It can be hard not to overwhelm the audience with a screen filled with characters, all deserving of the viewer’s attention. When the point of view is at the back of the van looking towards the front or vice versa, multiple characters are fitted into a single frame, at various distances from the camera. Whenever it is not specifically important to show all the characters clearly, Gabr uses a wider f-stop to achieve a more shallow depth of field, keeping the better part of the frame, and the characters within it, slightly out of focus. By racking said focus back and forth, he guides the audience’s gaze towards the action, be it a character talking, or doing anything else of importance. This way, a single take without any camera movement can show a variety of different images, while also keeping all the action very clear and easy to digest, making it a great alternative for the classic shot reverse shot.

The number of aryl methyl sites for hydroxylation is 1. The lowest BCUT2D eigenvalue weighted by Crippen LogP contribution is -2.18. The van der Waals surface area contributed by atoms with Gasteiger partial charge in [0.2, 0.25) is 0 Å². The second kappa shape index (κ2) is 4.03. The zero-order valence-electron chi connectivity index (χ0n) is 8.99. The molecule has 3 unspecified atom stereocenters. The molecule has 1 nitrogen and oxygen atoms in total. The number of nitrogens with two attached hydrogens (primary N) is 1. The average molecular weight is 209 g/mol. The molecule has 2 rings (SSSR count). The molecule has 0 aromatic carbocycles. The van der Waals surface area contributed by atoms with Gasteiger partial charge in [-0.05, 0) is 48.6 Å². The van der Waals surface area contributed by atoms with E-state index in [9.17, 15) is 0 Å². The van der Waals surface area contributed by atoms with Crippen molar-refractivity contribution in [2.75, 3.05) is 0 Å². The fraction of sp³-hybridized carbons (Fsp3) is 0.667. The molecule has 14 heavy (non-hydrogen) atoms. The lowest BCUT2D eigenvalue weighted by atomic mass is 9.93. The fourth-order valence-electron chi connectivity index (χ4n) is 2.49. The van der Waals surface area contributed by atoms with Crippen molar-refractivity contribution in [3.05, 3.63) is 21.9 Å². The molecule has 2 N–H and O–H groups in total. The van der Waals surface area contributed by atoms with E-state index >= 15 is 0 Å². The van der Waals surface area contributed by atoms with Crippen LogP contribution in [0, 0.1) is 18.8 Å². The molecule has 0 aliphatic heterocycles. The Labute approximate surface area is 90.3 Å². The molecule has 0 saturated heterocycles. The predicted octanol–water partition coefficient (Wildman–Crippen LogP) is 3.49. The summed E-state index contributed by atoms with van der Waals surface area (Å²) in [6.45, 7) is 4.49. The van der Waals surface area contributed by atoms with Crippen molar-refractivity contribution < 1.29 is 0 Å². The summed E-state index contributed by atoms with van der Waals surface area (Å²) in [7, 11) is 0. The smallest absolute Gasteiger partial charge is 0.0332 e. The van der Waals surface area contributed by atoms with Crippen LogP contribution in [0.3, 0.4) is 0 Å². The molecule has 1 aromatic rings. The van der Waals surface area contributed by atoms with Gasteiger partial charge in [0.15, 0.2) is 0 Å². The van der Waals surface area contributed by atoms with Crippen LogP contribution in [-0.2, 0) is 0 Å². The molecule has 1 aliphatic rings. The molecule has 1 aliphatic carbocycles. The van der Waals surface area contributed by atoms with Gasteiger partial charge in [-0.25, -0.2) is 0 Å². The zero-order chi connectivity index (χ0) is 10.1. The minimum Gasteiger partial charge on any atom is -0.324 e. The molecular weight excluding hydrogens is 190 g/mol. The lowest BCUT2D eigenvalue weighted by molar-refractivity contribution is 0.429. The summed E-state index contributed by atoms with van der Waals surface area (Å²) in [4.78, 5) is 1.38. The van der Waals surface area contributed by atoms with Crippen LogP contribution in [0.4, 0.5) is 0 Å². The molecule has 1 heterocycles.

Dynamic long takes are great to show characters together with the events occurring outside. One of the early action scenes takes place at an MB demonstration, intervened on by the police. The take that opens this scene lasts approximately twenty-four seconds. The camera starts out at the back of the cell, at which point there are nine characters on screen, between the DOP and the door. The point of view moves towards the door, while eight of the characters at least partly cross paths with the camera. The action then unfolds outside as seen through the door window, holding the take for several more seconds until it is replaced by a zoom shot. The movement of the camera is very fluid and the view is never hindered by one of the characters. It is a marvelous example of the meticulous preparation and the perfectionistic blocking that went into the film, inside as well as outside the vehicle.
A dynamic long take does not require the camera to move from one point to another; just panning and tilting can achieve a lot. One scene involves a take that lasts for roughly three and a half minutes. The camera pans 360° three times, which makes the scene very easy to process after all the action that came before it. One of the most inventive elements in shots like these is when a pan or tilt is set off by the movement of a character. For instance, a (medium) close-up of one character talking might be followed by a mid or wide shot of another after picking up on his or her – usually lateral – movement.